Plagiarism is nasty business. Not only does it presume willful lifting of another’s work; it suggests a larger taint on one’s character.

But what about plagiarism’s kinder cousins?

Adapting and deriving, for instance, are far lesser crimes – if they’re crimes at all. And what of the attribution that’s simply unknown or plainly wrong?

Nowhere are these issues more clouded, absurd or intriguing than in the kitchen.

Take the case of my mother’s Chocolate Angel Pie, a mousse-like concoction that sits in a billowing meringue shell. When I was growing up, that pie was linked with my mother. It was “her” pie. Not that she claimed its authorship, but she was its leading purveyor.

This essay is excerpted from Joan Silverman’s “Someday This Will Fit: Linked Essays, Meditations, & Other Midlife Follies.” (Bauhan Publishing, 2019, $19.95) Silverman lives in Maine (part-time). Cover courtesy of Bauhan Publishing

Actually, I think the recipe came from a package of Baker’s Chocolate. But no matter: This is the stuff of which family legends are made, and who in the family would dare quibble? Besides, not everyone could master this delicate confection.

As time went on, the recipe filtered down to us. My brother and two cousins became the next generation of bakers, each working with the same instructions. Somehow, though, none of the pies turned out the same.

My brother was the only one who accurately reproduced my mother’s efforts. He got all of the highlights – taste (semi-sweet), texture (finely whipped) and color (deep taupe). My cousins, though excellent bakers, made great-tasting facsimiles that were decidedly wrong. One was too pale next to the hearty tone of the original; the other was flecked with chocolate bits, textured beyond the recipe’s scope.

These are hardly criticisms of a pie that can’t be ruined, but they illustrate an odd fact: Three attempts to quote an original source can lead to three distinct results. Despite the use of identical ingredients, and the same formulation, my cousins’s pies were more paraphrase than quote – delicious approximations, not replicas.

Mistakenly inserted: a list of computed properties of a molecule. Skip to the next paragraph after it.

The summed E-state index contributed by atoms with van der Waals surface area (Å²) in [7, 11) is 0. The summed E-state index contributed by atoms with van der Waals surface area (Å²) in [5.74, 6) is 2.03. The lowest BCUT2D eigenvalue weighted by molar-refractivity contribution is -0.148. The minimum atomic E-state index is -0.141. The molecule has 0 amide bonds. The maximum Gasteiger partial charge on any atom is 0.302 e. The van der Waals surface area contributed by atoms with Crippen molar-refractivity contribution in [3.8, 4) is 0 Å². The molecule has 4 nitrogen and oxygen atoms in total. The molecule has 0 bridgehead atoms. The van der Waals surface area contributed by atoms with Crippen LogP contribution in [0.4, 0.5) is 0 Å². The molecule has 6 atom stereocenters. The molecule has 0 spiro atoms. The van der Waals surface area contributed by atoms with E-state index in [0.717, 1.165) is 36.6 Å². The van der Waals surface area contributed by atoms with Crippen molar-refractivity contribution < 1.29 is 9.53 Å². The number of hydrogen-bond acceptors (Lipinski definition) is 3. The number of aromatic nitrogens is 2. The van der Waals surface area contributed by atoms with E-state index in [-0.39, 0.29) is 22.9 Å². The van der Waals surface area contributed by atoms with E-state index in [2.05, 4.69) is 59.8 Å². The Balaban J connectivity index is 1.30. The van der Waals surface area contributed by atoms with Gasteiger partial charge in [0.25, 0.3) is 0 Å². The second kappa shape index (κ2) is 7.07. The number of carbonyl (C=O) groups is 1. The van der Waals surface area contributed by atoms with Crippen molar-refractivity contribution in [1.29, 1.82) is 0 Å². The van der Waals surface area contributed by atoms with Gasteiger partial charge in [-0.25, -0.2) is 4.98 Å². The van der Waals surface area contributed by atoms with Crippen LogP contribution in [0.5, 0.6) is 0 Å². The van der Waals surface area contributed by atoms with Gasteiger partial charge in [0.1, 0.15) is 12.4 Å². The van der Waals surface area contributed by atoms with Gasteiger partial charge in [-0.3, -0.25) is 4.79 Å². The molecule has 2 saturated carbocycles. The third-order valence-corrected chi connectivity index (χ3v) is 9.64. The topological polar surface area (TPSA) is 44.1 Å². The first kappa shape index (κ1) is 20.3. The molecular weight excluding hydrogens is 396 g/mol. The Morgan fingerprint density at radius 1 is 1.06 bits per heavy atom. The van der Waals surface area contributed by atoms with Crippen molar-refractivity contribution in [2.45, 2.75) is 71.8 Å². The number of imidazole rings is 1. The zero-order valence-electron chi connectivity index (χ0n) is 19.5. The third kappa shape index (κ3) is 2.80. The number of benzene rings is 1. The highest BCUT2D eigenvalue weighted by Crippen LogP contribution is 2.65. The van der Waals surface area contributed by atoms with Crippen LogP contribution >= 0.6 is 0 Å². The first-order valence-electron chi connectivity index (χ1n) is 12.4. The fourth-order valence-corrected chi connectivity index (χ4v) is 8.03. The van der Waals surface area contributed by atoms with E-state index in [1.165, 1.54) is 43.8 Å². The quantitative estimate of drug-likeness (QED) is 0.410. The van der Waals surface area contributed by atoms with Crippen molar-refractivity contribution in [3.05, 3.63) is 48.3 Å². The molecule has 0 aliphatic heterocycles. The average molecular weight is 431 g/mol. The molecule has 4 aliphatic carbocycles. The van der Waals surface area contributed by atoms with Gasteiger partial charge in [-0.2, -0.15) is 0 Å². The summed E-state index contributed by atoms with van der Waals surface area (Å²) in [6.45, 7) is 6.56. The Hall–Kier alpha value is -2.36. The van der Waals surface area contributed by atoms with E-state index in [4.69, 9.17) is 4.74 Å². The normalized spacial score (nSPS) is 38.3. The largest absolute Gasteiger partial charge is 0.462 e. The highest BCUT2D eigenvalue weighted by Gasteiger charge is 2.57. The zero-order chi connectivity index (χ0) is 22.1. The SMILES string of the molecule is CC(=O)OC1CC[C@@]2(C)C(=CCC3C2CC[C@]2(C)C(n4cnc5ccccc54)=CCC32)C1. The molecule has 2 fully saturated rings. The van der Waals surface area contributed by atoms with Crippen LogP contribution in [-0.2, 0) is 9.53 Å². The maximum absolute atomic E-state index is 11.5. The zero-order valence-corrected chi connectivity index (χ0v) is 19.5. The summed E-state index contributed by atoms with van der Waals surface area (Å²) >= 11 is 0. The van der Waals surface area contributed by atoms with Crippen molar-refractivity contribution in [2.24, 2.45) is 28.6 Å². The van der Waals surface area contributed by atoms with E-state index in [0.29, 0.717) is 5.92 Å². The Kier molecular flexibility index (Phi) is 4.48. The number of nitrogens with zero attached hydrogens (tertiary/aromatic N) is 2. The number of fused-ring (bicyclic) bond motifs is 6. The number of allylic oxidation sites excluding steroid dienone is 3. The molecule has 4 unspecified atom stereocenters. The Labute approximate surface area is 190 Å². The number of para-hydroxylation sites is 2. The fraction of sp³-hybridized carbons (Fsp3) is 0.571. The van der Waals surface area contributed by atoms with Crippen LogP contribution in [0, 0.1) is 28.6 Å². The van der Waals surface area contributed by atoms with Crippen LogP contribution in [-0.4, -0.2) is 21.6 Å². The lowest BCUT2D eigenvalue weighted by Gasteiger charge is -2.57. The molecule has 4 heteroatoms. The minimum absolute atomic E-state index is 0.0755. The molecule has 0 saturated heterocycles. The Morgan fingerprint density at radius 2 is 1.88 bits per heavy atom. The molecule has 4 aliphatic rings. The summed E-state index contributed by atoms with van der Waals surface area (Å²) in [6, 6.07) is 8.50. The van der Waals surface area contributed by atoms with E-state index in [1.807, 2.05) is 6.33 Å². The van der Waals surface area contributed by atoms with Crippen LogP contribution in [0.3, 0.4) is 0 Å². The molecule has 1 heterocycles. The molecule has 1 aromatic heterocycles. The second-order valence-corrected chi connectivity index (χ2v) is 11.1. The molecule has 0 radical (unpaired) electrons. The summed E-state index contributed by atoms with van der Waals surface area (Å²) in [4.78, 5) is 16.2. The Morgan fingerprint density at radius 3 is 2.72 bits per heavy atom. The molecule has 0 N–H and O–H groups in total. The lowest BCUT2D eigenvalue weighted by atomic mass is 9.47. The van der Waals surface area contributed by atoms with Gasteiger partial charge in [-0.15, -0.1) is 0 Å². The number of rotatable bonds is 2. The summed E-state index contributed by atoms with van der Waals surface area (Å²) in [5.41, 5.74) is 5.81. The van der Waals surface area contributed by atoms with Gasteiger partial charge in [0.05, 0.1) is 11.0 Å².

Of course, my mother would have been pleased by all of these efforts, their intent so obviously flattering. If asked, she might even have coached the aspiring imitators. But in the annals of replication, only my brother has ever succeeded in baking a true copy. Our cousins are, alas, failures in the art of theft.

At some point, it seems odd to attribute three different pies to one recipe. Yet it was that one recipe that led three cooks down different paths.

Whose pie is this, anyway?

In my view, it was my mother’s pie by way of a recipe that she found. Chances are, she altered some detail or other, and the resulting pie was the one with her moniker. That’s how many family recipes come into being – verbatim, with a little tweaking.

But given the real differences between the original pie and these failed wannabes, why shouldn’t my cousins claim their versions to be their own? This would hardly be plagiarism; if anything, it would be a show of deference – an acknowledgement that not all Chocolate Angel Pies are created equal.

In the end, the origin of a pie is of little consequence, except for the matter of bragging rights. Within families, those rights escalate into stories, then legends, and the recipes become a shorthand between generations. It is unlike the commercial world, where a recipe might be one’s trademark, and its theft the grounds for litigation.

Fortunately, most pies are made to be eaten, not chewed on by the law.

Joan Silverman lives in Maine (part-time), and reviews books for this and other publications. The above piece was excerpted from her book, “Someday This Will Fit: Linked Essays, Meditations & Other Midlife Follies,” newly released by Bauhan Publishing.

Chocolate Angel Pie


2 egg whites

1/8 teaspoon salt

1/8 teaspoon cream of tartar

1/2 cup sugar

1/2 teaspoon vanilla extract

1/2 cup chopped nuts (optional)

Preheat the oven to 300 degrees F.

Beat the egg whites, salt and cream of tartar in an electric mixer until foamy.

Add the sugar gradually. Whip until stiff.

Fold in the vanilla (and nuts, if using). Spread in a greased 9-inch pie plate.

Bake the meringue crust for 50 minutes or until golden brown.


4 oz. Baker’s German Sweet Chocolate bar

3 tablespoons water

1 cup whipping cream

1 teaspoon vanilla extract

Melt the chocolate over very low heat with the water, stirring constantly. Remove the chocolate from heat to cool.

In a chilled bowl, beat whipping cream until whipped. (Note: The key is just whipping the cream past where your judgment would say to stop … almost butter.)

Add the vanilla to cooled chocolate and fold the chocolate mixture into the whipped cream.

Pour into the cooled pie shell. Chill at least 2 hours before serving.

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